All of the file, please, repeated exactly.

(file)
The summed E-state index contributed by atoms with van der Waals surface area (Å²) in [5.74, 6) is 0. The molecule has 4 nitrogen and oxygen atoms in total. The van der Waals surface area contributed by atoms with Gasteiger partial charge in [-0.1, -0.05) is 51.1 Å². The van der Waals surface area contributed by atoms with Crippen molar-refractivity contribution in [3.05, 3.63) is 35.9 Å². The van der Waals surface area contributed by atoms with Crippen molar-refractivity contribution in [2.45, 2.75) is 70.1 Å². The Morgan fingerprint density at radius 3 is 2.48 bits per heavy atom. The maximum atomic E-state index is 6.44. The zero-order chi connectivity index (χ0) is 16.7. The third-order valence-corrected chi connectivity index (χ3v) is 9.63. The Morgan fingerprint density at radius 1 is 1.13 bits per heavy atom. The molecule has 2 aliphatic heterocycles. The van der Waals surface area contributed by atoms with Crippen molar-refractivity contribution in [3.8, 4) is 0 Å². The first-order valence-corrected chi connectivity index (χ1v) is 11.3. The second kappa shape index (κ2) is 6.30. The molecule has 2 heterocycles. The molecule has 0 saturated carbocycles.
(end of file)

The summed E-state index contributed by atoms with van der Waals surface area (Å²) in [5.74, 6) is 0. The molecule has 4 nitrogen and oxygen atoms in total. The van der Waals surface area contributed by atoms with Gasteiger partial charge in [-0.1, -0.05) is 51.1 Å². The van der Waals surface area contributed by atoms with Crippen molar-refractivity contribution in [3.05, 3.63) is 35.9 Å². The van der Waals surface area contributed by atoms with Crippen molar-refractivity contribution in [2.45, 2.75) is 70.1 Å². The Morgan fingerprint density at radius 3 is 2.48 bits per heavy atom. The maximum atomic E-state index is 6.44. The zero-order chi connectivity index (χ0) is 16.7. The third-order valence-corrected chi connectivity index (χ3v) is 9.63. The Morgan fingerprint density at radius 1 is 1.13 bits per heavy atom. The molecule has 2 aliphatic heterocycles. The van der Waals surface area contributed by atoms with Crippen molar-refractivity contribution in [3.8, 4) is 0 Å². The first-order valence-corrected chi connectivity index (χ1v) is 11.3. The second kappa shape index (κ2) is 6.30. The molecule has 2 heterocycles. The molecule has 0 saturated carbocycles.